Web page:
The change in clearness index (ΔKt) over a time increment of Δt is the difference between the clearness index starting at the beginning of a time increment t and the clearness index starting at the beginning of a time increment t, plus a time increment Δt. FIG. 5 is a graph depicting, by way of example, the change in clearness index that corresponds to the clearness index presented in FIG. 4.
Time Period
The time series data set is next divided into time periods, for instance, from five to sixty minutes, over which statistical calculations are performed. The determination of time period is selected depending upon the end use of the power output data and the time resolution of the input data. For example, if fleet variability statistics are to be used to schedule regulation reserves on a 30-minute basis, the time period could be selected as 30 minutes. The time period must be long enough to contain a sufficient number of sample observations, as defined by the data time interval, yet be short enough to be usable in the application of interest. An empirical investigation may be required to determine the optimal time period as appropriate.
Fundamental Statistics
Table 1 lists the irradiance statistics calculated from time series data for each time period at each location in the geographic region. Note that time period and location subscripts are not included for each statistic for purposes of notational simplicity.
TABLE 1
Statistic Variable
Mean clearness index μKt
Variance clearness index σKt 2
Mean clearness index change μΔKt
Variance clearness index change σΔKt 2
Table 2 lists sample clearness index time series data and associated irradiance statistics over five-minute time periods. The data is based on time series clearness index data that has a one-minute time interval. The analysis was performed over a five-minute time period. Note that the clearness index at 12:06 is only used to calculate the clearness index change and not to calculate the irradiance statistics.
TABLE 2
Clearness Clearness Index
Index (Kt) Change (ΔKt)
12:00 50% 40%
12:01 90%  0%
12:02 90% −80%  
12:03 10%  0%
12:04 10% 80%
12:05 90% −40%  
12:06 50%
Mean (μ) 57%  0%
Variance (σ2) 13% 27%
The mean clearness index change equals the first clearness index in the succeeding time period, minus the first clearness index in the current time period divided by the number of time intervals in the time period. The mean clearness index change equals zero when these two values are the same. The mean is small when there are a sufficient number of time intervals. Furthermore, the mean is small relative to the clearness index change variance. To simplify the analysis, the mean clearness index change is assumed to equal zero for all time periods.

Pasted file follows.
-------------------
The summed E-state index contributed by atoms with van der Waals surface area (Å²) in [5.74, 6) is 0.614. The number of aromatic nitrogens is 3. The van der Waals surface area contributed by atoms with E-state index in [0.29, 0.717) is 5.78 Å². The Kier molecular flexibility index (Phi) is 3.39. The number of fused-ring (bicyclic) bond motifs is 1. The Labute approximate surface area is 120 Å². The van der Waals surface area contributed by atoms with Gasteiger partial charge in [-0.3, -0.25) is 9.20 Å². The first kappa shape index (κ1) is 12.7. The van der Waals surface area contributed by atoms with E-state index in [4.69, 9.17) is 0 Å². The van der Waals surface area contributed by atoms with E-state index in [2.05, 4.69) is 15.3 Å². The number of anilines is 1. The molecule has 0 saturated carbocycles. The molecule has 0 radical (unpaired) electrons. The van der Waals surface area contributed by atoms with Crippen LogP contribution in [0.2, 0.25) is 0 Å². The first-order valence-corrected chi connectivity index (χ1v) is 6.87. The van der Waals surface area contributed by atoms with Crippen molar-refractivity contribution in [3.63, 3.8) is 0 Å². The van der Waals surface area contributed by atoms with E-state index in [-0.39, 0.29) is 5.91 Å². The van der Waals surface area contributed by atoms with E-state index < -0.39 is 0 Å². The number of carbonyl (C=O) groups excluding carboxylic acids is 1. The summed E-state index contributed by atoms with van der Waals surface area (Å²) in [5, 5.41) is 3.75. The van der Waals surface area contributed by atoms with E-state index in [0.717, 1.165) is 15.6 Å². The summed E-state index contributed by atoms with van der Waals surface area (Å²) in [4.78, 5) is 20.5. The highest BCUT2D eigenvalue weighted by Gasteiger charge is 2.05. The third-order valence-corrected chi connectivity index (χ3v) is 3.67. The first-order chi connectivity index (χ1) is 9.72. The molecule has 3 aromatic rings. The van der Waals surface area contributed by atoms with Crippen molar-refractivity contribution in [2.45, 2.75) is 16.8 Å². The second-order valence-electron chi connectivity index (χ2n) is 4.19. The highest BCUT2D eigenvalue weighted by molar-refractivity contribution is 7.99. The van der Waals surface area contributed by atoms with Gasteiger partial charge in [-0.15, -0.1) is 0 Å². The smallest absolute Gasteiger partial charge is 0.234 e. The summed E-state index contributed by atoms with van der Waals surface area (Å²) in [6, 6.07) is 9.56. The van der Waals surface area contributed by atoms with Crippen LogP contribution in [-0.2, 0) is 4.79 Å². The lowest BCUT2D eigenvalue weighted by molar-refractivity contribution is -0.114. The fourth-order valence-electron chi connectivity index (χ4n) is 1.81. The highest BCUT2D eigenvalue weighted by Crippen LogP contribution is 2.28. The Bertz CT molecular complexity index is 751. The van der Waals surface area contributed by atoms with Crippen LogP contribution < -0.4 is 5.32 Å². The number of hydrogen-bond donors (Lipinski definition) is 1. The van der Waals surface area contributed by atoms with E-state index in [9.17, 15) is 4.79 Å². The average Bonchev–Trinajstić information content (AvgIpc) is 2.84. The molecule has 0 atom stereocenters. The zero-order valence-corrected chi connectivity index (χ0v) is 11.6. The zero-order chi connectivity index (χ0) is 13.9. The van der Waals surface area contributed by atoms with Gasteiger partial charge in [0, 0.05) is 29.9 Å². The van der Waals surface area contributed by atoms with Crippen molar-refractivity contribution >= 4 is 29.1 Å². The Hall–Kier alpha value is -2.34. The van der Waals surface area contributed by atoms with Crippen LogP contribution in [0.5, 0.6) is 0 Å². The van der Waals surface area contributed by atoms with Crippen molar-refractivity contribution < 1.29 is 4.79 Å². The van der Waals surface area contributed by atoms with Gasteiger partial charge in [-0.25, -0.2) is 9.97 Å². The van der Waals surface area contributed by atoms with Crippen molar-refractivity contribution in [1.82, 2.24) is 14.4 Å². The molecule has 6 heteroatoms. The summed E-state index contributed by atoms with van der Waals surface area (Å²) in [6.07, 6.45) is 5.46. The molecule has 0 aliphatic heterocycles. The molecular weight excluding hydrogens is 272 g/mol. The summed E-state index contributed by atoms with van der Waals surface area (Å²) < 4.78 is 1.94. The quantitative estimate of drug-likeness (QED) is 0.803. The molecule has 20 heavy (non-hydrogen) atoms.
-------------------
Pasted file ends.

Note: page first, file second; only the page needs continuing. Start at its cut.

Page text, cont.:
FIG. 6 is a graph depicting, by way of example, the irradiance statistics that correspond to the clearness index in FIG. 4 and the change in clearness index in FIG. 5 using a half-hour hour time period. Note that FIG. 6 presents the standard deviations, determined as the square root of the variance, rather than the variances, to present the standard deviations in terms that are comparable to the mean.
Calculate Fleet Irradiance Statistics
Irradiance statistics were calculated in the previous section for the data stream at each sample location in the geographic region. The meaning of these statistics, however, depends upon the data source. Irradiance statistics calculated from a ground-based weather station data represent results for a specific geographical location as point statistics. Irradiance statistics calculated from satellite data represent results for a region as area statistics. For example, if a satellite pixel corresponds to a one square kilometer grid, then the results represent the irradiance statistics across a physical area one kilometer square.
Average irradiance statistics across the photovoltaic fleet region are a critical part of the methodology described herein. This section presents the steps to combine the statistical results for individual locations and calculate average irradiance statistics for the region as a whole. The steps differ depending upon whether point statistics or area statistics are used.